Windows 2016 Storage Replica and ReFS Volumes

0 Flares Twitter 0 Facebook 0 Google+ 0 LinkedIn 0 Email -- 0 Flares ×
One customer asked me recently how to possibly replicate a ReFS volume so that they can have two different locations for the Veeam backup files. The reason is because regular file copy operations, that would be used in other situations, do not maintain ReFS BlockCloning savings, thus a file copied from a ReFS repository to another one, will be completely re-hydrated. If the customer was a regular enterprise, the quick solution would have been Veeam Backup Copies, as they would read the blocks at source, but then at destination (supposing that obviously another ReFS storage was used) BlockCloning would be leveraged again during the write operation. But this customer is a service provider using Veeam Cloud Connect, so source backups are not mapped into the service provider Veeam installation, and even more there’s no control on the source scheduler because it’s managed by the tenants, thus any activity on those files would result in a file lock, and potentially a failure in customers backups sent over the Internet. We need something different.
Storage-level replication is usually the solution that I would have suggested, and I did also in this case: the underlying storage doesn’t touch the ReFS filesystem at all, and there’s no problem like open files or else. The problem is, you need a storage system with replica capabilities. If you want to save money, you can use some software solution like ZFS for example, but I was curious to see if the new Windows 2016 Storage Replica would have been a good alternative.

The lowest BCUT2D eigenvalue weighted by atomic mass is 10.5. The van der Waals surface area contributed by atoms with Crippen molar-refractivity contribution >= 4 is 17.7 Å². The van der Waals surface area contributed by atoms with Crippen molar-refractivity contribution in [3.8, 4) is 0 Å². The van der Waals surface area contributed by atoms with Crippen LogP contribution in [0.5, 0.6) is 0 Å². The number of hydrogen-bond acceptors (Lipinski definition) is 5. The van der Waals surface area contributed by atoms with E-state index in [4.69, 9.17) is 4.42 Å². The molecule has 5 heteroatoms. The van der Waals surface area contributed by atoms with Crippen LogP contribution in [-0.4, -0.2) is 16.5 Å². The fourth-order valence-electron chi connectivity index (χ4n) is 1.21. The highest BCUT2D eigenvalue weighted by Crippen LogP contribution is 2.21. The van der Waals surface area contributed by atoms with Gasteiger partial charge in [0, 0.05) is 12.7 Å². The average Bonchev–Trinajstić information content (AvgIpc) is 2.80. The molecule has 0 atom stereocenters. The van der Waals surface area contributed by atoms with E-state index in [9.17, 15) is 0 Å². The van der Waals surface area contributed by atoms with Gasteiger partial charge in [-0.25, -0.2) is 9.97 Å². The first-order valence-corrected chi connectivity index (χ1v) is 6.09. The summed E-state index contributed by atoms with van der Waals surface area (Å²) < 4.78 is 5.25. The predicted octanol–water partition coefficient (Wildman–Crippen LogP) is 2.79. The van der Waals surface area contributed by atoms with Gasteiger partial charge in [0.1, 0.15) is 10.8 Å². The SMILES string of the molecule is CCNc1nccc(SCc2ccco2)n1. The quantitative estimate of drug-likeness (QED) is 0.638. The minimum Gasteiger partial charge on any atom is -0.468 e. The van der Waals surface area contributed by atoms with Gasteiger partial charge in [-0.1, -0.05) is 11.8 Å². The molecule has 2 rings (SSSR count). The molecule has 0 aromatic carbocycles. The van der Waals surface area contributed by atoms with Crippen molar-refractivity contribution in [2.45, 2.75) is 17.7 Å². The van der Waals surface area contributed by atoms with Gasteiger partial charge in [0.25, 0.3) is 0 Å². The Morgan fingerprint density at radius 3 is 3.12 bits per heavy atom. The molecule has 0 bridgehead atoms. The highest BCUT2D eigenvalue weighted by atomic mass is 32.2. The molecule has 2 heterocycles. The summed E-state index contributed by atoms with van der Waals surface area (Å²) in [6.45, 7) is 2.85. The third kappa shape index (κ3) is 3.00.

Reading the description on the Microsoft documentation, there’s no clear confirmation nor a denial about the support for ReFS blockcloning, but nonetheless, the described behavior is really interesting: the replication happens at the block level, and it can be synchronous or asynchronous. It uses SMB3 as the transport protocol, which means it leverages all the optimizations implemented into this new protocol. We “only” need to find out its behavior with ReFS blockcloning.
NOTE: this solution IS NOT a replacement for Veeam Backup copies and the 3:2:1 rule, because the replica also happens for corrupted blocks and deletions, that are immediately replicated into the secondary storage. This solution is aimed at increasing the resiliency of a Veeam repository in specific use cases.

My Lab setup

In order to test my hypothesis around ReFS replication, I created a small lab. I deployed and configured a new Windows 2016 server with a brand new volume that I formatted using ReFS at 64K block size. (NOTE: you need Datacenter edition to use Storage Replica, as the feature is not available in the Standard edition. Also, both source and target servers must be joined to the same Active Directory domain.) I then added this machine and its E: drive as a repository to my test Veeam server, and setup a new job to create some data on the repository. To speed up things, the job was configured to be executed every 4 hours, to make a synthetic full daily, and to keep 14 restore points; in this way after less than three days the retention was completed and I had this situation on the repository: